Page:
By the time you read this, it will be mere days until Ladies Sing the Blues comes around again. This year's event is set for November 6 at the Ursuline Arts Center, located at 3113 Lexington Road.
With music starting at 5 p.m., the evening promises to be an excellent one. As in the inaugural concert held last November at Lettersong Gallery, this will be a showcase of top local female vocal talent, with a focus on the voice.
Gracing the spacious UAC stage on Sunday will be (not necessarily in order of appearance) Amy Johnson, Artie Wells, Sarah Breit, Sylvia Walters, Carly Johnson, Colette Delaney, Marjorie Marshall, Tuesday Daniels and Kendra Villiger. Each will perform three songs.
While the title of the event is catchy, the genres represented will not be totally limited to blues, or at least what I like to call "blues-in-a-box." Styles presented will include jazz, standards, soul, rhythm and blues, blues-rock, perhaps some funk and maybe gospel – and of course, blues. In other words, opportunities are open for the singers to show what they can do and what they have to offer. And, it's all related to the blues in one way or another.
While the mission is to celebrate the female voice and focus on vocals, there will be several bands of five, one sextet, some quartets – and, as of now, three duos. The previously noted spacious stage area will pose no problem for the duets. Each singer was chosen for her "big" voice and soulful, powerful delivery. In other words, each could command the stage solo if necessary.
Going back to the singers for a moment. While perhaps at least half of the lineup may be somewhat familiar to folks who attend, others of these names might not seem as familiar. I must admit that I only recently met Kendra, Sarah and Tuesday. The former two were trying out tunes at Lettersong, and Tuesday Daniels was performing at Stevie Ray's during a weeknight jam. Marjorie was not in last year's lineup, although she was in attendance, and invited to the stage to participate in the all-sing finale. Colette comes from the world of musical theater.
Always on the lookout for a great female singer, it was a given that I would want to do another LSB, and the talent just simply appeared in front of me organically. They say what you focus on, you attract. Well, it must be true. They keep appearing, and the list grows.
I would be remiss if I did not name some of the key players in this production. Once again, my very able, enthusiastic and creative co-producer is Jen Grove, owner of the aforementioned Lettersong (our headquarters, so to speak). Sara Breit, who is in the lineup (and who recently appeared on WHAS-11's "Great Day Live") has worked tirelessly in several areas, focusing on fundraising. Mike Logsdon has volunteered as stage manager. A huge shout-out to him in advance, as that is often a thankless – yet extremely important – function. Our emcee will be Karen Edwards-Hunter, who has impressed me already with her willingness to prepare. Audio technician Gerry Kean will preside over the proceedings from his perch high above the large auditorium. He seems quite capable and ready for the job.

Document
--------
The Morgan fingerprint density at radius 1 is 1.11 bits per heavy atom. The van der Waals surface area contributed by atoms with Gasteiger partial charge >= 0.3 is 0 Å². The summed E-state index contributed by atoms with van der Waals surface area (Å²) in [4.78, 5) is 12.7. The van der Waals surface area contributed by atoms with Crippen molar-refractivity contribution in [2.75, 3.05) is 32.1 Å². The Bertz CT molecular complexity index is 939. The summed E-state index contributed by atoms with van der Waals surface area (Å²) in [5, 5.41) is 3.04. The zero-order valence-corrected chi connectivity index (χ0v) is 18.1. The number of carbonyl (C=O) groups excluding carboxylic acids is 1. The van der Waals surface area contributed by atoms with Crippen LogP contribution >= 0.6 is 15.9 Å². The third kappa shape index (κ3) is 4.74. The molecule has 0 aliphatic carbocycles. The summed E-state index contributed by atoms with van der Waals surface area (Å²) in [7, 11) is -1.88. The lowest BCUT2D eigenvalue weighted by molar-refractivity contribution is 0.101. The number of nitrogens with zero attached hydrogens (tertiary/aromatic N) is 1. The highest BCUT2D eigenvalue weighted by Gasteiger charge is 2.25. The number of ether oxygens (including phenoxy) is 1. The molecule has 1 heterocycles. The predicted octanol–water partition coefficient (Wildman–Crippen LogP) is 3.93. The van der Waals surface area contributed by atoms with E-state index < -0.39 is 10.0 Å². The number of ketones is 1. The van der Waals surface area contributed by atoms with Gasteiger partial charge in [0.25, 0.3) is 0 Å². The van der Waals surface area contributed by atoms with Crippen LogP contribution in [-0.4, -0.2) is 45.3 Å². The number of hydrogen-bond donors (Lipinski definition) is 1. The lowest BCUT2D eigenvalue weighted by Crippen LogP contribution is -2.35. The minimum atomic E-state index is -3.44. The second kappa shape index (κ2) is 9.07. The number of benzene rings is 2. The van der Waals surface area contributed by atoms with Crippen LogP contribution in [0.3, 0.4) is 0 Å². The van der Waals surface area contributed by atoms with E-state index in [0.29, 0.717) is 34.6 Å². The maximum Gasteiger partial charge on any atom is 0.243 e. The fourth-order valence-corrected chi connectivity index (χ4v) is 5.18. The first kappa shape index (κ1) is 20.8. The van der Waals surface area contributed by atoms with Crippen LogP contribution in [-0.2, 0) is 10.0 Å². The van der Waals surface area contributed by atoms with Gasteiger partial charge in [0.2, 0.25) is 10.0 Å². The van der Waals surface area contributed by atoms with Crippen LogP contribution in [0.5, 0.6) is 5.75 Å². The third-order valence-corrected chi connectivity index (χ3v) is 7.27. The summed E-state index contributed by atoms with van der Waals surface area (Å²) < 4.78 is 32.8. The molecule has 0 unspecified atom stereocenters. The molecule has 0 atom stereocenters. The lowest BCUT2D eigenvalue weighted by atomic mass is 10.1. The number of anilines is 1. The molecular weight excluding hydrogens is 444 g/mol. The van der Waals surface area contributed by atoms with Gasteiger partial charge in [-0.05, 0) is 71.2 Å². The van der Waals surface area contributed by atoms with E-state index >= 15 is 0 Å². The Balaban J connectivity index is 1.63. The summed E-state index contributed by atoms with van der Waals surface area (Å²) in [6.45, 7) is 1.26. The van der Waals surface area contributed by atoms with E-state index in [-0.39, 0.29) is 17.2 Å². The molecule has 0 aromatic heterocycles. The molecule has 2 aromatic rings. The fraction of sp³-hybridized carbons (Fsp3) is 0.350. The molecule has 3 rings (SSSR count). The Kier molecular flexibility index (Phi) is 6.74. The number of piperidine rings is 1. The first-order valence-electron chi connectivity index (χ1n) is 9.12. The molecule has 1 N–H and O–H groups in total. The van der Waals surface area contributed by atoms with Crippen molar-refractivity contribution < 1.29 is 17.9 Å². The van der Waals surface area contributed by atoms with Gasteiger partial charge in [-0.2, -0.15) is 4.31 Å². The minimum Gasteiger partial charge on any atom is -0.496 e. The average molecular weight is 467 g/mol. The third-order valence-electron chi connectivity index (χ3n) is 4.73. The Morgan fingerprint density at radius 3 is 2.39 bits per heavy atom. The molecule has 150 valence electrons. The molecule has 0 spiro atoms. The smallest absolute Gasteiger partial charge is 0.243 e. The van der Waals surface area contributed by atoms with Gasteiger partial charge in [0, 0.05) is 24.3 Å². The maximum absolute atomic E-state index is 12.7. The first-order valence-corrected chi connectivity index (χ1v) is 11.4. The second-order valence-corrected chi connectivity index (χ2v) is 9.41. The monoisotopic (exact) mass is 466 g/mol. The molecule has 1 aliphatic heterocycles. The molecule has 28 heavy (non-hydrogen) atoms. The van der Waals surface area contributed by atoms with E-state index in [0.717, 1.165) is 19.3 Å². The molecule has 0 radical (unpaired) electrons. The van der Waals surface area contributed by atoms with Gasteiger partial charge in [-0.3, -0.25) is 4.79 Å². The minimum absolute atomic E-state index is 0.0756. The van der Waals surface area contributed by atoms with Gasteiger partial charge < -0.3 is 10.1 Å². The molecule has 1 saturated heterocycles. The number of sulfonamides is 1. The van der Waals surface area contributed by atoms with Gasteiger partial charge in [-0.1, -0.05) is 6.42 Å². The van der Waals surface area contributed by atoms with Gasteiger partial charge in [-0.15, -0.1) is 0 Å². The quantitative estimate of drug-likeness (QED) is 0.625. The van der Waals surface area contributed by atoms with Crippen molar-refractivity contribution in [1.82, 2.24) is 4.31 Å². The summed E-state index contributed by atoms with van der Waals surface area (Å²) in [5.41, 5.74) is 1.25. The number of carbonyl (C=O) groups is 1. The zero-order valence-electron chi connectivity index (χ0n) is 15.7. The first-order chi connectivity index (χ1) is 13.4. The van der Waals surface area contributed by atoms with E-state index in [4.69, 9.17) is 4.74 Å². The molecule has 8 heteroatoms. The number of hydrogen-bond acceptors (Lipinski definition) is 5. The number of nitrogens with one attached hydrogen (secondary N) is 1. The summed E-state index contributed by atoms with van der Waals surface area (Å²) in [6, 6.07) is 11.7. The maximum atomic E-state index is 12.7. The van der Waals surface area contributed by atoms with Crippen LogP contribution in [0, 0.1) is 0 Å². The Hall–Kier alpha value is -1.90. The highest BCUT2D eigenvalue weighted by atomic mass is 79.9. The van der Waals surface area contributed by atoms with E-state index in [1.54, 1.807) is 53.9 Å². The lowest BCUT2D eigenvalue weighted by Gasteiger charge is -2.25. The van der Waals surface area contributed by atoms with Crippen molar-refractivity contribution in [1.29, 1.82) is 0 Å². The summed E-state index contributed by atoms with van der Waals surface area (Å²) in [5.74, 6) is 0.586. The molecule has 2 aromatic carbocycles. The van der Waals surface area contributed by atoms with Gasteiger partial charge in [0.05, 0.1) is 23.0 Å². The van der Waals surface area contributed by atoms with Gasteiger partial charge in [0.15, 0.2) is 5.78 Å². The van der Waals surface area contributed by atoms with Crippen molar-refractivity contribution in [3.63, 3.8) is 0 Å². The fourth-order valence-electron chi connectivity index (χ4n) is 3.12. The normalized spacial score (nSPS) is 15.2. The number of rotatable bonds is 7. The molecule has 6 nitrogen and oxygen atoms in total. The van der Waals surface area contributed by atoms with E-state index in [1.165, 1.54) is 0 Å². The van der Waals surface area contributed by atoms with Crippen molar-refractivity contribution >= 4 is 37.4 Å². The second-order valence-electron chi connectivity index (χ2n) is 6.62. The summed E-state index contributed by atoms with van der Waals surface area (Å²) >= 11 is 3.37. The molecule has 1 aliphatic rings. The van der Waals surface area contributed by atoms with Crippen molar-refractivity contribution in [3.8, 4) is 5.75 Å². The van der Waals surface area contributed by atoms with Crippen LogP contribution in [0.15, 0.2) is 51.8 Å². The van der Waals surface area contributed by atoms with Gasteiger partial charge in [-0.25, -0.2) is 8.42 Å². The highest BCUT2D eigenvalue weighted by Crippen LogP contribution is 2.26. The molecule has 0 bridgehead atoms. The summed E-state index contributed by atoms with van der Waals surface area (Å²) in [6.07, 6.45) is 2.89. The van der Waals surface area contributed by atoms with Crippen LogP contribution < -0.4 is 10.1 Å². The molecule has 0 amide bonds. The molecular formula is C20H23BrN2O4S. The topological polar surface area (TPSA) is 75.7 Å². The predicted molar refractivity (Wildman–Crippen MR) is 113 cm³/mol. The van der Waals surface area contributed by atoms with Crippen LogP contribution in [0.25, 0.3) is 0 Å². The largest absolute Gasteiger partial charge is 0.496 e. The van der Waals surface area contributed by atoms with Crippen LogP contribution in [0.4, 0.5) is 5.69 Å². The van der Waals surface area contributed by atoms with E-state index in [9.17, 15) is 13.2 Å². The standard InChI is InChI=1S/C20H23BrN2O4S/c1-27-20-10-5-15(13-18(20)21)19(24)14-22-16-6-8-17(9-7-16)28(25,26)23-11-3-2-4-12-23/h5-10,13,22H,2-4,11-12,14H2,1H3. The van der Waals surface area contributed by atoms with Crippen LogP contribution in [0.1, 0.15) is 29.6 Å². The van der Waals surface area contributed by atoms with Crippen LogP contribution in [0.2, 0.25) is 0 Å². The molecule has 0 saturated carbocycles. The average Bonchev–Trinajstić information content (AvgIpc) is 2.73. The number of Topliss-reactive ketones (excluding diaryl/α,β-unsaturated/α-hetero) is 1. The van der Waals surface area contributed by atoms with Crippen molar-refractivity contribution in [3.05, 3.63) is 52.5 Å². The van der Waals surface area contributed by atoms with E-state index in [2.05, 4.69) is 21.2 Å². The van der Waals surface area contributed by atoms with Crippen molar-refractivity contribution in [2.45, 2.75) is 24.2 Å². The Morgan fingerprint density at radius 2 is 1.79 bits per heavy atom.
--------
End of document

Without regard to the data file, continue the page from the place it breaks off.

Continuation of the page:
There are others; however, I choose to focus on the main folks here. There will be volunteers, without whom events like this would not be possible. And a thank-you must be sent to Julie McWilliams, the venue events coordinator and Sacred Heart School for the Arts dance department chair, for working so closely with us and communicating in a timely manner whenever any issues have arisen.
While the event is receiving lots of support, LSB is supporting a cause, as well: Proceeds will go to the Kentucky Music Heritage Foundation, a non-profit organized earlier this year to celebrate Kentucky entertainers in various genres. The goal is to establish a museum that will house memorabilia and perhaps a performance space for live tributes and other events.
For anyone who has not been inside the Ursuline Arts Center, it is perfect for an event such as this. The seating is theater/auditorium style, the stage is very large, and the lobby/entrance area sleek, spacious and modern. Even parking seems adequate.
A quick word on logistics is in order here: The entry into campus will be marked. Doors open at 4:30 (perhaps a bit before). As daylight-savings time will have ended during the wee hours of Sunday morning, some sort of visual aid might be helpful. One quick route example: Drive east away from downtown on Lexington, pass Stiltz, go left into campus between the stone pillars, turn right at first stop sign, and look for building 5. You should see some activity and find it easily.
Tickets will be available at the door for $25. There could still be tickets available for advance purchase at $20 apiece. Call Jen Grove at 502-819-1439, or Les Reynolds at 502-523-1981.
There was quite a "buzz" after the 2016 LSB. Those who attended know what a great show it was. We look forward to seeing all of you again, and new faces, at LSB2. See you there!